Q: I spoke with Richard Linklater back when Before Sunset got released and he said he's planning on working with some of his old friends -- you getting together with him any time soon? He's on a roll, yo.

Matthew: I hope so. He is rolling -- he finish Bad News Bears yet?

Q: I think it's coming out this summer.

Matthew: He did the thing with Robert Downey, Jr and Woody [Harrelson] -- another animated thing [A Scanner Darkly]...We're always talking about things, he's got a comedy that's sort of a biography on Billy Carter -- President Jimmy Carter's brother -- that could be pretty carny...he's one of those guys where we don't say that much but we get each other and whatever it is he gets about me (as an actor), he doesn't have to tell me because what I get about him (as a director) I don't really have to share with's kind of cool.

Q: You got a favorite movie or role you've played like the one in Dazed and Confused or Palmer Joss in Contact? Any one in particular that sticks out in your mind?

Matthew: I'll be honest, I think this is the most fun I've had. And when I say "fun," I don't mean like "ahh, it's just all so easy." It was fun because I felt like I got to be more "me" in Sahara and just get into [shooting] it, he's a "J.K. Livin," dude, Dirk Pitt. When I say "J.K. Livin," I mean "just keep," he's saying "Yeah to life" at every single turn and if he gets in a hairy situation -- even if he knows that the situation's inevitable, even if he's fucked, he's probably going to laugh first...he's the kind of guy who can be like "I've lost my mind and I don't seem to miss it." That's just the way he'd look at it.

Q: You into history, anything like that?

Matthew: Not near as much as Dirk Pitt. I'd say I read more now than I ever did before I was 18 -- we couldn't watch TV when I was growing up in my place or really read because if there was daylight you had to be out doing something. So, I read a lot more now...I mean, I saw two movies before I was 16 -- Orca and King Kong. King Kong is still one of my favorites -- it introduced me to Jessica Lange. (starts singing) "We wear short-shorts." [laughs]...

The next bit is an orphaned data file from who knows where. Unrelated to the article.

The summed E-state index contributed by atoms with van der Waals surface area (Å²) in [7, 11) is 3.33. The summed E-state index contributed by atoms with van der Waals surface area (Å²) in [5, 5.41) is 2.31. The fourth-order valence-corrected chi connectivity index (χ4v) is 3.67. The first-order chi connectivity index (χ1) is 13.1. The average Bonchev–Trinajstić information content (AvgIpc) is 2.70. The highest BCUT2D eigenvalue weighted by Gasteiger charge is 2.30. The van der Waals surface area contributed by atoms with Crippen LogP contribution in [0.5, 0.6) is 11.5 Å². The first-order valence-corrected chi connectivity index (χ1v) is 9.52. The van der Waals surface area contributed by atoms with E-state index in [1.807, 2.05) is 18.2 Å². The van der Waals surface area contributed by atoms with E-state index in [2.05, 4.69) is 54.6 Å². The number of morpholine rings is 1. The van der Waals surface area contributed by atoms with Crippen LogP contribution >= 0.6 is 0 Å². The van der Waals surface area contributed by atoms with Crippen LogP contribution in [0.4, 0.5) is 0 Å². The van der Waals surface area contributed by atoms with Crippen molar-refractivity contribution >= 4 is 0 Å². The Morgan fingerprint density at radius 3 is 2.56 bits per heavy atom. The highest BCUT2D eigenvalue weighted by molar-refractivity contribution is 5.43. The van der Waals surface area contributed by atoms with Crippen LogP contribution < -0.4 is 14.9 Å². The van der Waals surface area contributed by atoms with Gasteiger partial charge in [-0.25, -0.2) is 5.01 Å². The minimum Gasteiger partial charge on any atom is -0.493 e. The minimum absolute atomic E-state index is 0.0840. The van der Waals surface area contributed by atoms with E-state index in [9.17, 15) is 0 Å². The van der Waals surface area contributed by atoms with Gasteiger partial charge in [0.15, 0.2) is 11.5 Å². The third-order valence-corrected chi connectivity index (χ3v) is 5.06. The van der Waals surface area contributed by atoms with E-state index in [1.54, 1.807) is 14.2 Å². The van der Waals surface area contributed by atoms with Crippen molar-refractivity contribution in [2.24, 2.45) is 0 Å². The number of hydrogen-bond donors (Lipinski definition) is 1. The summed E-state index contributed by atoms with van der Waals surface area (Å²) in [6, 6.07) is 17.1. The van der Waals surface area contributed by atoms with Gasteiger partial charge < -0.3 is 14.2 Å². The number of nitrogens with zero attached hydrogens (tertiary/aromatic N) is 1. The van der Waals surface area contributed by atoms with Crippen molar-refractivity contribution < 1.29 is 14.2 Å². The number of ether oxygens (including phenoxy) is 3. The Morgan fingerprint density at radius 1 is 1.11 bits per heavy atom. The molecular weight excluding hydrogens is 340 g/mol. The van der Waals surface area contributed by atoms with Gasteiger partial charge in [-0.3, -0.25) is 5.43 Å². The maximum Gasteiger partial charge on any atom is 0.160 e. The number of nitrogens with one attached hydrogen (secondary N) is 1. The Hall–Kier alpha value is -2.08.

...I've often noted that sometimes people take films way more seriously than they were intended to be, the latter became blaringly evident while I was watching Sahara at Mann's and talking to other journalists during down-time in the Four Seasons' hospitality suite...Like Sgt. Hulka in Stripes, I'd like to say: "Lighten up, Francis -- not every film holds the answers to life's burning enigmas." That said, I think Sahara will earn its keep on the back end, financially -- I've seen worse, much worse, faire come out of this town. (if this were the 80s it would do even better but the times have a-changed, yo) There's lots of action to be seen and the cast are clearly having fun but bear this in mind: it is a definitive popcorn movie, an adventurous escape, if you would. If you walk into the theater with that attitude, you'll find the funny plus, the director of photography wasn't no slouch either...FYI, I've a feature on Matthew's co-star, Penélope Cruz coming out in a small, I'll post a link to it on the sidebar when it hits the streets...if you plan on seeing Sahara, do yourself a favor and find out what a Tuareg really is...and no, they're not new-model Volkswagens....Laters...